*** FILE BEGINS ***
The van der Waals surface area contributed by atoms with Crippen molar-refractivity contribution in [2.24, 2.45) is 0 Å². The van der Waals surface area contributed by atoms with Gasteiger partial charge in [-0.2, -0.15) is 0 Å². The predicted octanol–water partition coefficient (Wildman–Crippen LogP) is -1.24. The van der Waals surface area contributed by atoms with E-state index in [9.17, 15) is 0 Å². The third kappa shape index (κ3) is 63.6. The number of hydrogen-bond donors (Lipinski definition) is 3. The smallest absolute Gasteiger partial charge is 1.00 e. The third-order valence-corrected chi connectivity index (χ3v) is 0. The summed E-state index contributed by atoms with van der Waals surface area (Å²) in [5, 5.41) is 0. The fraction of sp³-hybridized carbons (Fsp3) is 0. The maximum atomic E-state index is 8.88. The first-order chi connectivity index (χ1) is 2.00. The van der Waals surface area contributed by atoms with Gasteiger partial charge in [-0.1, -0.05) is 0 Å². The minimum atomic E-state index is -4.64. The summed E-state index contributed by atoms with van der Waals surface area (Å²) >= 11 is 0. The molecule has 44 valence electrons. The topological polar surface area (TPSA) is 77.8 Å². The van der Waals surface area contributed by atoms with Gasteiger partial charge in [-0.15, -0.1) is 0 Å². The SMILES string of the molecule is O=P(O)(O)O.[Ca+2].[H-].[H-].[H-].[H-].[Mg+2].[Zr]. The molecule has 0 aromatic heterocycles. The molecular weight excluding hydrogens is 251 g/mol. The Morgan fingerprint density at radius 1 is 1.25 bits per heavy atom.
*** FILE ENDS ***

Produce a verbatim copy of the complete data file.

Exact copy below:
The van der Waals surface area contributed by atoms with Crippen molar-refractivity contribution in [2.24, 2.45) is 0 Å². The van der Waals surface area contributed by atoms with Gasteiger partial charge in [-0.2, -0.15) is 0 Å². The predicted octanol–water partition coefficient (Wildman–Crippen LogP) is -1.24. The van der Waals surface area contributed by atoms with E-state index in [9.17, 15) is 0 Å². The third kappa shape index (κ3) is 63.6. The number of hydrogen-bond donors (Lipinski definition) is 3. The smallest absolute Gasteiger partial charge is 1.00 e. The third-order valence-corrected chi connectivity index (χ3v) is 0. The summed E-state index contributed by atoms with van der Waals surface area (Å²) in [5, 5.41) is 0. The fraction of sp³-hybridized carbons (Fsp3) is 0. The maximum atomic E-state index is 8.88. The first-order chi connectivity index (χ1) is 2.00. The van der Waals surface area contributed by atoms with Gasteiger partial charge in [-0.1, -0.05) is 0 Å². The minimum atomic E-state index is -4.64. The summed E-state index contributed by atoms with van der Waals surface area (Å²) >= 11 is 0. The molecule has 44 valence electrons. The topological polar surface area (TPSA) is 77.8 Å². The van der Waals surface area contributed by atoms with Gasteiger partial charge in [-0.15, -0.1) is 0 Å². The SMILES string of the molecule is O=P(O)(O)O.[Ca+2].[H-].[H-].[H-].[H-].[Mg+2].[Zr]. The molecule has 0 aromatic heterocycles. The molecular weight excluding hydrogens is 251 g/mol. The Morgan fingerprint density at radius 1 is 1.25 bits per heavy atom.